Remember to include short breaks in your plan. Working without a break can burn you out and delay you further. If you’re clueless when it comes to PowerPoint, focusing on your content and delivery should be your main priority. Determine what your strengths are so you can devote time to an area that you have more experience in. Rest assured that if you’re truly in need, there are easier ways to get some things done.

Take Shortcuts

Trying to be a design expert overnight is difficult, so if you want your deck to look good, you may have to resort to using templates. Not all templates are created equal, so make sure that you find a high-quality template you can use for your deck. The template you choose should complement your content well.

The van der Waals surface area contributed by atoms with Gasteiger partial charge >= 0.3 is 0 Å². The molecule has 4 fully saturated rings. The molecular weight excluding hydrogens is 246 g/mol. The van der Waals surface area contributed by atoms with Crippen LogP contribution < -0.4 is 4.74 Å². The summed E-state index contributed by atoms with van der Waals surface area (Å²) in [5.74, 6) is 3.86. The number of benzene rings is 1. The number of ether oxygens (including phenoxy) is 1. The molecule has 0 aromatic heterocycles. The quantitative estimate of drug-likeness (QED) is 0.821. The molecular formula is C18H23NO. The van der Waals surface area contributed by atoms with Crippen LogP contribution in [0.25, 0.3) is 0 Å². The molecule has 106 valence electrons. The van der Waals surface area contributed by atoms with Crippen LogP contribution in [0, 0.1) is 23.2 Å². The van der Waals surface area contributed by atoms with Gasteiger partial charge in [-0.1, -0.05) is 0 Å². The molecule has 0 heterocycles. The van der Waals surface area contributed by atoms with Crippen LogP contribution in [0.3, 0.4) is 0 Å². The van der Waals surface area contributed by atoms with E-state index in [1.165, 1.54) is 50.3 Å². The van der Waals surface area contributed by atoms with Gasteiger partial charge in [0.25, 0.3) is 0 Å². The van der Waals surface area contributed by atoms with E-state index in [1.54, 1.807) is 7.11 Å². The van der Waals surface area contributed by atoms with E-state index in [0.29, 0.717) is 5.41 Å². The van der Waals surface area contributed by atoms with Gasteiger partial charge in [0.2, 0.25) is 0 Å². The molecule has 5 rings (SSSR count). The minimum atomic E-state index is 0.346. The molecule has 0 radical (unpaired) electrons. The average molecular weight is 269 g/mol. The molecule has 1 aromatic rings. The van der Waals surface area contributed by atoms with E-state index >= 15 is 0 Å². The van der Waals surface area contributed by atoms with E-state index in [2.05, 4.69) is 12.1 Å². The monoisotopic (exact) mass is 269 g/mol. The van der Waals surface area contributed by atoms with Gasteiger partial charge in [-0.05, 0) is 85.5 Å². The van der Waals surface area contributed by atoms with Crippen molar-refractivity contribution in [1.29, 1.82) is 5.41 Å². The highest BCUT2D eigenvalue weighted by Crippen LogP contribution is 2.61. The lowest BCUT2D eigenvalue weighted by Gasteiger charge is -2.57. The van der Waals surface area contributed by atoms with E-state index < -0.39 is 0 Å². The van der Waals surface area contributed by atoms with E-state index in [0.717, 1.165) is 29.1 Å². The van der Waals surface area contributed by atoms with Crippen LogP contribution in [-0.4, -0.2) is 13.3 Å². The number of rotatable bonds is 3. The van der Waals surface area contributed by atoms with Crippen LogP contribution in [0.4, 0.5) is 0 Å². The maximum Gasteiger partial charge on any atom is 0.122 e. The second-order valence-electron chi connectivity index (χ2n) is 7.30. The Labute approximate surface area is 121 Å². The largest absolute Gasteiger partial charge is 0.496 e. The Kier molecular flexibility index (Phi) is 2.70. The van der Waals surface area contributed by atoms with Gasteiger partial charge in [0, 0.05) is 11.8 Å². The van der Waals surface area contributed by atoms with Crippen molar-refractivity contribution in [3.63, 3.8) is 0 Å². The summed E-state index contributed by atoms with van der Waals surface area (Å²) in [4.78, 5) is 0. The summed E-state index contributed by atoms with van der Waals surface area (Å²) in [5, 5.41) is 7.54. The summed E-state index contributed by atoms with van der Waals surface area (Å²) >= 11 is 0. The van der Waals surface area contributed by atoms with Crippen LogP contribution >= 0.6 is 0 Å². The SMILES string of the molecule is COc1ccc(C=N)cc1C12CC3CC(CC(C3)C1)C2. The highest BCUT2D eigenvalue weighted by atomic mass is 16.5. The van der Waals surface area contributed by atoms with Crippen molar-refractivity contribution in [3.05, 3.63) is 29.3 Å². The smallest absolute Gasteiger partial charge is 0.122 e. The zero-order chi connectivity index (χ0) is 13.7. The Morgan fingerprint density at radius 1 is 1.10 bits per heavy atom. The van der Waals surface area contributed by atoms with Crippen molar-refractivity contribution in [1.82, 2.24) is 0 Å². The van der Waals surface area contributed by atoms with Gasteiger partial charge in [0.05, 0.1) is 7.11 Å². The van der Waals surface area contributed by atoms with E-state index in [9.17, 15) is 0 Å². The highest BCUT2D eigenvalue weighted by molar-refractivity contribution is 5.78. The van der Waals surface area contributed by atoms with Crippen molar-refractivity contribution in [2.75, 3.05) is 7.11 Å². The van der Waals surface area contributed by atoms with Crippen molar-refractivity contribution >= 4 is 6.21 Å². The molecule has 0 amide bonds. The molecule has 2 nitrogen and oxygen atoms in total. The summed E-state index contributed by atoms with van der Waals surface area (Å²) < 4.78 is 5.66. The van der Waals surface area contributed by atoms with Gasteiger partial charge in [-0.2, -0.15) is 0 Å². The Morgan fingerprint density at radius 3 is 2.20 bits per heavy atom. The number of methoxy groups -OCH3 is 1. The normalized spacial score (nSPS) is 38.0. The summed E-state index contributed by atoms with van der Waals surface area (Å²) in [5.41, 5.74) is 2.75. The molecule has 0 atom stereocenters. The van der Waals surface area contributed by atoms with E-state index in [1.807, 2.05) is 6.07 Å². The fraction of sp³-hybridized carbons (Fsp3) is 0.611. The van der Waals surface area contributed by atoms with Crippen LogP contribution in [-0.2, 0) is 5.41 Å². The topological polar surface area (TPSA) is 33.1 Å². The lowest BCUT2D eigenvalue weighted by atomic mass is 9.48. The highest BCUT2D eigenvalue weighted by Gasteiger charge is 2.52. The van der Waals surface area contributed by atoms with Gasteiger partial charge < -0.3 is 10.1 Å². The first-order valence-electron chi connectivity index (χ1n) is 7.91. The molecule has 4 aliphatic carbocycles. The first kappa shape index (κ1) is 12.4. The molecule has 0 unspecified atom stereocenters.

Consider if the theme, mood, and color scheme all go together. You might take too much time trying to figure out how to make your deck look well-designed, so be careful not to let perfectionism take a huge chunk of your already limited time. When push comes to shove, you can always ask someone for help. You can also delegate tasks if you’re working in a team.

Ask for Help

It’s hard to admit to ourselves that we just can’t finish certain tasks. Working on a tight deadline can be an overwhelming problem to tackle alone. It’s better to let go of our pride than to let a presentation end in disaster by doing everything ourselves.